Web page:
The guy from Michelin tyres was cool. He asked my major and I replied back saying I really wasn’t out there looking for a job but going around, taking pics and.. “… and collecting freebies”, he completed the sentence. “Well, now your publicity is not restricted just to Formula-1 cars”, I said and he agreed wholeheartedly.

With three (free) bags full, I returned to my office. When I brought “some” of the stuff back home, my roomies were overwhelmed especially after I gifted them a SanDisk pen drive, a Schlumberger water-bottle and a John Deere cap. Tomorrow, I have a new MATLAB shirt to wear before going to the second and last day of the job fare!

The whole flight journey from Mumbai airport to Delhi and then to Chicago was an exciting period of twenty odd hours wherein I kept thinking of all of you in India who would have made my journey much more enjoyable. As I absorbed all the jazz and hype around, I also penned down some thoughts while in the plane and at the airport. It may not be a great fun to read and definitely won’t make into any bestseller like “The inscrutable Americans” but its “my” version and soon will find a place on my blog. (It finally has!) So here I go…


The aircraft is descending to land, I look out of the window and see one of the fifty United States of America. I had expected to see tall skyscrapers, like the ones I had seen in American TV serials like Prison Break. Instead, I saw greenery everywhere! (Perhaps the sky-scene in the TV was New York, I thought. In retrospect, Anurag tells me that the “other” side than the one I landed is mesmerizing, with the tall buildings and all). There were well-planned buildings giving the whole landmass a geometric shape. The insides of these shapes were painted green, by the immense vegetation. (Back in India, before landing to CSI, one sees Dharavi, supposedly Asia’s second-largest slum). I was impressed.


The immigration formalities all have been done and I’m here inside Chicago airport waiting for the bus to Purdue. Its scheduled after an hour and will take three more hours to reach Purdue.

I sit here looking all around, dazed by the surroundings wondering whether or not to spend my first couple of dollars at the MacDonalds nearby. I finally decide not to, and start writing this memoir.

As I was figuring a way to call up Shaunak asking him to pick me up and to call aai informing her of my safety, I noticed the nearby phone booth. I was curiously looking at it, since I didn’t have any change coins. Soon enough, a fair guy with dark black Indian hair called me and offered to help. He gave me his cellphone and I called up dabad. He turned out to be an Indian from Indore working here.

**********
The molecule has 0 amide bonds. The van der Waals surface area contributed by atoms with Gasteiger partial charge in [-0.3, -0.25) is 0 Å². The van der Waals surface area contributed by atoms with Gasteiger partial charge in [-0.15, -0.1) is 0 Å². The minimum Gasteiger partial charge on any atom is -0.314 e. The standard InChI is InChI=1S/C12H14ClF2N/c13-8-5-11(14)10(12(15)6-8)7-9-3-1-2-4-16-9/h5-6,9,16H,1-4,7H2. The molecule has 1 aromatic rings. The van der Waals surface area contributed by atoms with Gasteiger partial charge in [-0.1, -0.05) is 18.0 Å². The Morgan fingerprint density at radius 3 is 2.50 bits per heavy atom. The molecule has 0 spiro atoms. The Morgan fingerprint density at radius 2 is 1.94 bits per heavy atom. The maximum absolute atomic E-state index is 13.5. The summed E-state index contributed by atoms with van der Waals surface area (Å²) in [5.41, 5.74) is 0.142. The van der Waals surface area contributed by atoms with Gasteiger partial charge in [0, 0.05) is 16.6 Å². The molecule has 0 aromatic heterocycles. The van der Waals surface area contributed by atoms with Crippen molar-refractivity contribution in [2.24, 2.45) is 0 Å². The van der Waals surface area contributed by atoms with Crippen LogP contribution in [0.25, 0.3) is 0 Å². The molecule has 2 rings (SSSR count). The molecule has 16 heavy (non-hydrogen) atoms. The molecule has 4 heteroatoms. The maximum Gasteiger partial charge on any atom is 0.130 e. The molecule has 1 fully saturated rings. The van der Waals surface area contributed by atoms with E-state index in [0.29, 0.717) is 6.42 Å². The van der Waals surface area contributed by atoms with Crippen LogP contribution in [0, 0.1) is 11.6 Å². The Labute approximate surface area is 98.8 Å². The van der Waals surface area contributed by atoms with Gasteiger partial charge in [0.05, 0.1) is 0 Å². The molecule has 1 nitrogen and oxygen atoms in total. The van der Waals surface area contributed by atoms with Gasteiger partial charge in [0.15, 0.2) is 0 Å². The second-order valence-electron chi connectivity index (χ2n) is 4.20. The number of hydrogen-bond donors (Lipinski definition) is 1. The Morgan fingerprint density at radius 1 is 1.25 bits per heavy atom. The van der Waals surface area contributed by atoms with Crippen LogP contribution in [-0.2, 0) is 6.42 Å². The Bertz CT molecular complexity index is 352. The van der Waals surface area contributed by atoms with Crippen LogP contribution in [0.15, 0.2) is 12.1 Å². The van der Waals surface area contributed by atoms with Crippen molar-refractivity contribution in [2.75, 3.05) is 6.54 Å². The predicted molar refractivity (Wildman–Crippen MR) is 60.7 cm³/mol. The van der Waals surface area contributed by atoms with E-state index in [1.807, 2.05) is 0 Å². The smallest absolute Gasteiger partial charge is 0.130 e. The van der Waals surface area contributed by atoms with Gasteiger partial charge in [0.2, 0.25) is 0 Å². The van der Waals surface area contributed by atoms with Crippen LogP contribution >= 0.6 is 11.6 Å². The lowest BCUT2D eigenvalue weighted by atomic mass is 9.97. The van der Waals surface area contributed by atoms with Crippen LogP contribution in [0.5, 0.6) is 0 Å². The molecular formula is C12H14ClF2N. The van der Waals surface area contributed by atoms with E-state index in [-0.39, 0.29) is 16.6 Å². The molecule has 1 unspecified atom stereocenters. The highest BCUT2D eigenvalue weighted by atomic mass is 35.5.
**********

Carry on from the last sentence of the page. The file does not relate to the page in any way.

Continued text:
He soon left for his bus and I sat there looking around. Everything is spotless clean. Not a spec of dust anywhere. Even then, the gore janitors are driving those little vehicles with mops at their bottom, cleaning up the place. “So what, its equally clean at CSI and Delhi airports”, my patriotic mind defended. (CSI is Chhatrapati Shivaji International airport, for those of you who don’t know). I continue thinking what to write.


Bikash Shakya from Nepal and his family are waiting for the Purdue bus. He is starting a PhD in Biology at Purdue. And he has a wife and a kid daughter to support. This would have been outrageous in India. A man’s foremost duty there would be to fend for his family; personal interests come later. That is why Mr. Raman (name changed because I forgot) is doing his PhD in Electronics at IIT Bombay now after retiring at 60 from his engineering job. In this respect, America is good. Bikash and his family and I are about to board the bus, and I pause writing.


For some reason, I ain’t feeling like changing the Indian time on my wrist-watch to the local time. I prefer calculating the current local time every time I look at it. “This watch will always show IST”, some patriotic whim in my mind screams. The watch, with the UK flag on it, shows Indian time in the US. Is it globalization? Never mind.

I get into a bus and watch American roads. Its perfect, superb, just ideal! Its a superhighway, all vehicles follow traffic rules. Yet there are cameras installed at tollbooths. I passed a construction site and it was pretty much the same as in India. Except that the workers were all in safety-suits and with their helmets donned on. Some time later, I saw a large flat area with thousands of vehicles and a huge signboard that read – America’s auto auction. Pretty cool, man! A few minutes later, I saw a wind-energy-power-plant that went on like miles in both directions. Yeah, miles, gallons, pounds, Fahrenheit, a new Indian will go crazy with the mensuration units here! Wind, solar power, nuke energy and all.. impressive!

A few hours later, I landed at the Purdue airport and Shaunak’s friend came there to pick me up. He was an American and when I told him its my first visit to the US, replied something like “No sh*tting”. I had a tough time following his accent but it was not that bad. Regretting not watching movies in Avdhut and Mali’s room 🙂


The above was a part of an email I sent to my near-and-dear ones, my friends in India, who I wished time and again would be with me. It would be an altogether fun to experience this with you guys!

About me

Abhishek Parab

I? An Indian. A mathematics student. A former engineer. A rubik's cube addict. A nature photographer. A Pink Floyd fan. An ardent lover of Chess & Counter-Strike.

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“Do not think; let the equation think for you”

”You cannot be perfect, but if you won’t try, you won’t be good enough”

“Don’t worry about your maths problems; I assure you, mine are greater”

"A comathematician is a device for turning cotheorems into ffee"